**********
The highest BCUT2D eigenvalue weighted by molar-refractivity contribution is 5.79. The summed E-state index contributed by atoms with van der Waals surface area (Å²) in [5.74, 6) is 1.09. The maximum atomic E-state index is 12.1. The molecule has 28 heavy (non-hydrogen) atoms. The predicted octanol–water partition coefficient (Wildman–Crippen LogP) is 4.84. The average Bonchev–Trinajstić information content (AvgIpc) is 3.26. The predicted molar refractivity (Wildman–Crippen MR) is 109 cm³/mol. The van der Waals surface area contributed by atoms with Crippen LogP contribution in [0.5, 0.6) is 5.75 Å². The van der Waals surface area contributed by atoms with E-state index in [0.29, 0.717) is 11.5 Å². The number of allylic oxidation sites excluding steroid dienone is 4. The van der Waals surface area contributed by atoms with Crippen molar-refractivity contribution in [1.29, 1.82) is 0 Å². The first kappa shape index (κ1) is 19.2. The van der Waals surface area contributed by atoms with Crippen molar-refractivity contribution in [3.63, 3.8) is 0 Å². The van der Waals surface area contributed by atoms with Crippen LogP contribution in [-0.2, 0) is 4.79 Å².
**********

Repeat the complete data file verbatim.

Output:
The highest BCUT2D eigenvalue weighted by molar-refractivity contribution is 5.79. The summed E-state index contributed by atoms with van der Waals surface area (Å²) in [5.74, 6) is 1.09. The maximum atomic E-state index is 12.1. The molecule has 28 heavy (non-hydrogen) atoms. The predicted octanol–water partition coefficient (Wildman–Crippen LogP) is 4.84. The average Bonchev–Trinajstić information content (AvgIpc) is 3.26. The predicted molar refractivity (Wildman–Crippen MR) is 109 cm³/mol. The van der Waals surface area contributed by atoms with Crippen LogP contribution in [0.5, 0.6) is 5.75 Å². The van der Waals surface area contributed by atoms with E-state index in [0.29, 0.717) is 11.5 Å². The number of allylic oxidation sites excluding steroid dienone is 4. The van der Waals surface area contributed by atoms with Crippen molar-refractivity contribution in [1.29, 1.82) is 0 Å². The first kappa shape index (κ1) is 19.2. The van der Waals surface area contributed by atoms with Crippen molar-refractivity contribution in [3.63, 3.8) is 0 Å². The van der Waals surface area contributed by atoms with Crippen LogP contribution in [-0.2, 0) is 4.79 Å².